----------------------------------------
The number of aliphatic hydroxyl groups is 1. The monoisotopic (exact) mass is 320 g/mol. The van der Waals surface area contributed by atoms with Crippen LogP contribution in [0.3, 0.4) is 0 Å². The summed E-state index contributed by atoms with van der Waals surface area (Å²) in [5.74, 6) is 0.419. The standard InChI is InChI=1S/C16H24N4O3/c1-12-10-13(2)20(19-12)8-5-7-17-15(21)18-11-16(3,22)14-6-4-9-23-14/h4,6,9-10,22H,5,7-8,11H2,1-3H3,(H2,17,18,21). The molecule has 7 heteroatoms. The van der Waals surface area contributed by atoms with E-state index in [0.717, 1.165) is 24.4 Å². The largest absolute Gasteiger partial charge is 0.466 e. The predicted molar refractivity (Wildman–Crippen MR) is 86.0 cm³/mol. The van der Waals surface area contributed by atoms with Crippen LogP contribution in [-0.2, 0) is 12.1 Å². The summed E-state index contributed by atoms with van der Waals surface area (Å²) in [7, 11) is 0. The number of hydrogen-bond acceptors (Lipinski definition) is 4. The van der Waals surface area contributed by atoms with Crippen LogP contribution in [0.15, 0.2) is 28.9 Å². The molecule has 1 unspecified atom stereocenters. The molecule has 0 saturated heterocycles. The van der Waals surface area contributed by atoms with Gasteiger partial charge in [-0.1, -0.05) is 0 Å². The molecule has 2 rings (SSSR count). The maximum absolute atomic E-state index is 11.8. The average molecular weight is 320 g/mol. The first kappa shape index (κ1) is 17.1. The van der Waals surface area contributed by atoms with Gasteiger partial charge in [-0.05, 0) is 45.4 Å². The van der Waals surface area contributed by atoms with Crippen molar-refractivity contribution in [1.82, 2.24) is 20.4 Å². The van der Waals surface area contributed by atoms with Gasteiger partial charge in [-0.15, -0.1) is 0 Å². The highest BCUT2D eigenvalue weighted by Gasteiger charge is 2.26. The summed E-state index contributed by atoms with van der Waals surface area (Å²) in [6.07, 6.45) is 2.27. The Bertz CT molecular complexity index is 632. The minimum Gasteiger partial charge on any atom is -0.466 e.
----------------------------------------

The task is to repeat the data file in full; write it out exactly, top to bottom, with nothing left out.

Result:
The number of aliphatic hydroxyl groups is 1. The monoisotopic (exact) mass is 320 g/mol. The van der Waals surface area contributed by atoms with Crippen LogP contribution in [0.3, 0.4) is 0 Å². The summed E-state index contributed by atoms with van der Waals surface area (Å²) in [5.74, 6) is 0.419. The standard InChI is InChI=1S/C16H24N4O3/c1-12-10-13(2)20(19-12)8-5-7-17-15(21)18-11-16(3,22)14-6-4-9-23-14/h4,6,9-10,22H,5,7-8,11H2,1-3H3,(H2,17,18,21). The molecule has 7 heteroatoms. The van der Waals surface area contributed by atoms with E-state index in [0.717, 1.165) is 24.4 Å². The largest absolute Gasteiger partial charge is 0.466 e. The predicted molar refractivity (Wildman–Crippen MR) is 86.0 cm³/mol. The van der Waals surface area contributed by atoms with Crippen LogP contribution in [-0.2, 0) is 12.1 Å². The summed E-state index contributed by atoms with van der Waals surface area (Å²) in [7, 11) is 0. The number of hydrogen-bond acceptors (Lipinski definition) is 4. The van der Waals surface area contributed by atoms with Crippen LogP contribution in [0.15, 0.2) is 28.9 Å². The molecule has 1 unspecified atom stereocenters. The molecule has 0 saturated heterocycles. The van der Waals surface area contributed by atoms with Gasteiger partial charge in [-0.1, -0.05) is 0 Å². The molecule has 2 rings (SSSR count). The maximum absolute atomic E-state index is 11.8. The average molecular weight is 320 g/mol. The first kappa shape index (κ1) is 17.1. The van der Waals surface area contributed by atoms with Gasteiger partial charge in [-0.05, 0) is 45.4 Å². The van der Waals surface area contributed by atoms with Crippen molar-refractivity contribution in [1.82, 2.24) is 20.4 Å². The van der Waals surface area contributed by atoms with Gasteiger partial charge in [-0.15, -0.1) is 0 Å². The highest BCUT2D eigenvalue weighted by Gasteiger charge is 2.26. The summed E-state index contributed by atoms with van der Waals surface area (Å²) in [6.07, 6.45) is 2.27. The Bertz CT molecular complexity index is 632. The minimum Gasteiger partial charge on any atom is -0.466 e.